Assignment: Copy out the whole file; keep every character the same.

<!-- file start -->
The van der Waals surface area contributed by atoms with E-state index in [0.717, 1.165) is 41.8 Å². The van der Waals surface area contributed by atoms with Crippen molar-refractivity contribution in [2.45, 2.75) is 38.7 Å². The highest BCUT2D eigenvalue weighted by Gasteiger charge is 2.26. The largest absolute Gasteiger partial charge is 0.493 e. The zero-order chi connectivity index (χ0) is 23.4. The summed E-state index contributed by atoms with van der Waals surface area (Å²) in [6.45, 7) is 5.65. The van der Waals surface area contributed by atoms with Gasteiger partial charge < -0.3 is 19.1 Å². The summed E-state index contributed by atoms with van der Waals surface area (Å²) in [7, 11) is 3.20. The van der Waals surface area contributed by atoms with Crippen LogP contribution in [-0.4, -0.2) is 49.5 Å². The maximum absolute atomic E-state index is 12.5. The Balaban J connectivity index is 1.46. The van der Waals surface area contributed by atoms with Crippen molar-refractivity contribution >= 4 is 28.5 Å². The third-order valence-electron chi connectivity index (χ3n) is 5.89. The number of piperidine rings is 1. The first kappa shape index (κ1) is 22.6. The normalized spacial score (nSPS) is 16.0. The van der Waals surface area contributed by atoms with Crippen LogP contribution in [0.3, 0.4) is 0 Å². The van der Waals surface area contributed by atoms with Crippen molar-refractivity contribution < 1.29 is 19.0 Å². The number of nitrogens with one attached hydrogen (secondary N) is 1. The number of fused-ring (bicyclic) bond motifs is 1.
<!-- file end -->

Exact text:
The van der Waals surface area contributed by atoms with E-state index in [0.717, 1.165) is 41.8 Å². The van der Waals surface area contributed by atoms with Crippen molar-refractivity contribution in [2.45, 2.75) is 38.7 Å². The highest BCUT2D eigenvalue weighted by Gasteiger charge is 2.26. The largest absolute Gasteiger partial charge is 0.493 e. The zero-order chi connectivity index (χ0) is 23.4. The summed E-state index contributed by atoms with van der Waals surface area (Å²) in [6.45, 7) is 5.65. The van der Waals surface area contributed by atoms with Gasteiger partial charge < -0.3 is 19.1 Å². The summed E-state index contributed by atoms with van der Waals surface area (Å²) in [7, 11) is 3.20. The van der Waals surface area contributed by atoms with Crippen LogP contribution in [-0.4, -0.2) is 49.5 Å². The maximum absolute atomic E-state index is 12.5. The Balaban J connectivity index is 1.46. The van der Waals surface area contributed by atoms with Crippen molar-refractivity contribution >= 4 is 28.5 Å². The third-order valence-electron chi connectivity index (χ3n) is 5.89. The number of piperidine rings is 1. The first kappa shape index (κ1) is 22.6. The normalized spacial score (nSPS) is 16.0. The van der Waals surface area contributed by atoms with Crippen LogP contribution in [0.3, 0.4) is 0 Å². The van der Waals surface area contributed by atoms with Crippen molar-refractivity contribution < 1.29 is 19.0 Å². The number of nitrogens with one attached hydrogen (secondary N) is 1. The number of fused-ring (bicyclic) bond motifs is 1.